Oldham, Kentucky has many visitors from all over the United States and different countries that visit our Cemeteries and Archives to research their ancestors. The Oldham County History Center’s collections contain some very extensive family files that include personal stories, genealogical information, copies of deeds and wills, scrapbooks and diaries. Other documents of interest include slave narratives, local newspapers, letters, receipts, photographs and cemetery information. The Oldham County Historical Society has 2 of only 9 Underground Railroad designations in Kentucky – one being for their extensive archives.
The cemetery is located on Maple Avenue in historic Pewee Valley. It was established in May 1871 when Henry Smith, one of the oldest setters in Pewee Valley, engaged a number of other prominent citizens to undertake the establishment of a public cemetery. It is unique in the fact that the cemetery directors authorized the subdivision of the cemetery into three sections: one for the whites, one for the black population of Pewee Valley and the surrounding areas, and a third section for the state of Kentucky to use for the internment of Veterans from the nearby Confederate Veterans Home. For more information about the history of Pewee Valley, KY visit Pewee Valley Historical Society.
Many early settlers of Oldham County are buried in this cemetery. The land began with ¾ of an acre donated by William Boulware. He donated another acre of land 19 years later. A Cemetery Charter was issued by the State of Kentucky to Floydsburg Cemetery Company on Feb. 19, 1894. The earliest burial in the cemetery dates to 1816. There are many unusual and beautiful gravestones in this very well-landscaped cemetery. Also showcases Duncan Memorial Chapel (above), the most utilized wedding facility in Oldham County to this date.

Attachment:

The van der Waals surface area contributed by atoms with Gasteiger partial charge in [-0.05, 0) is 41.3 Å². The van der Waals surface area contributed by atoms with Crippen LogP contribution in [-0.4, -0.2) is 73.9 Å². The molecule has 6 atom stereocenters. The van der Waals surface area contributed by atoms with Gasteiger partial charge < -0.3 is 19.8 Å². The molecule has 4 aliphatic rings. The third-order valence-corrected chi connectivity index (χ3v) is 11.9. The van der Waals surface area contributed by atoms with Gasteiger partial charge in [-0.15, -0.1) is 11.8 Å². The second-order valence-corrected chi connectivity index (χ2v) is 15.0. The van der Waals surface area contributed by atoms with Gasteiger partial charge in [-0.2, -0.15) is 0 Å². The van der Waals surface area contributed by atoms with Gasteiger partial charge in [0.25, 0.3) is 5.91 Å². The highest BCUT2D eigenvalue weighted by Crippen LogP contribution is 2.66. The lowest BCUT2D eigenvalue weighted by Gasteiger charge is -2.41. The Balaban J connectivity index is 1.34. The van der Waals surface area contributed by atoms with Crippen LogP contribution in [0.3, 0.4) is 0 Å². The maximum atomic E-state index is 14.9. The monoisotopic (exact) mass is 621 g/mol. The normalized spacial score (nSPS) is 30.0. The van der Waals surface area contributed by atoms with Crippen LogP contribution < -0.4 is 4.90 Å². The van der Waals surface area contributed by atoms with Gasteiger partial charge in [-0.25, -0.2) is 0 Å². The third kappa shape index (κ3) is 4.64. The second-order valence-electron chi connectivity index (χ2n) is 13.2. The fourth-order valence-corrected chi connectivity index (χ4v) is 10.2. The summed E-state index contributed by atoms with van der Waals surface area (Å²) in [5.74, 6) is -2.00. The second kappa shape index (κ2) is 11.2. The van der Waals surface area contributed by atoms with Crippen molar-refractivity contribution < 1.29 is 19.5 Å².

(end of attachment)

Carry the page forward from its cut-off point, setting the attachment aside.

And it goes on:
Located at the junction of 3rd and 4th Avenues, this cemetery was established in June 1889. Land for the cemetery was sold by William H. Duncan and his wife Mary to the Trustees of the Northwestern Colored Cemetery Company of La Grange. The earliest burial date is 1849. Unique in this cemetery is the stone of Petter Parker (1875-1881) who lists his history on his gravestone, including his enslavement in Shelby Co., KY for “70 odd yrs”. When his master, John Berry, died he deeded his slaves to his children. Parker was deeded to John Washington Berry. He was survived by 140 great-grandchildren. There are a total of 6 African-American cemeteries in Oldham County.
This picturesque cemetery is located in La Grange, north of I-71. The earliest burial dates to 1819. Here you will find buried Rob Morris, Freemason and founder of the Order of the Eastern Star; Dr. Huber Blaydes, well-known Doctor of Medicine in Oldham County for a long time; and Verna Garr Taylor, who died on Nov. 6, 1936 in an incident that made national headlines, accusing Gen. Henry Denhardt of her murder. The case has never been solved.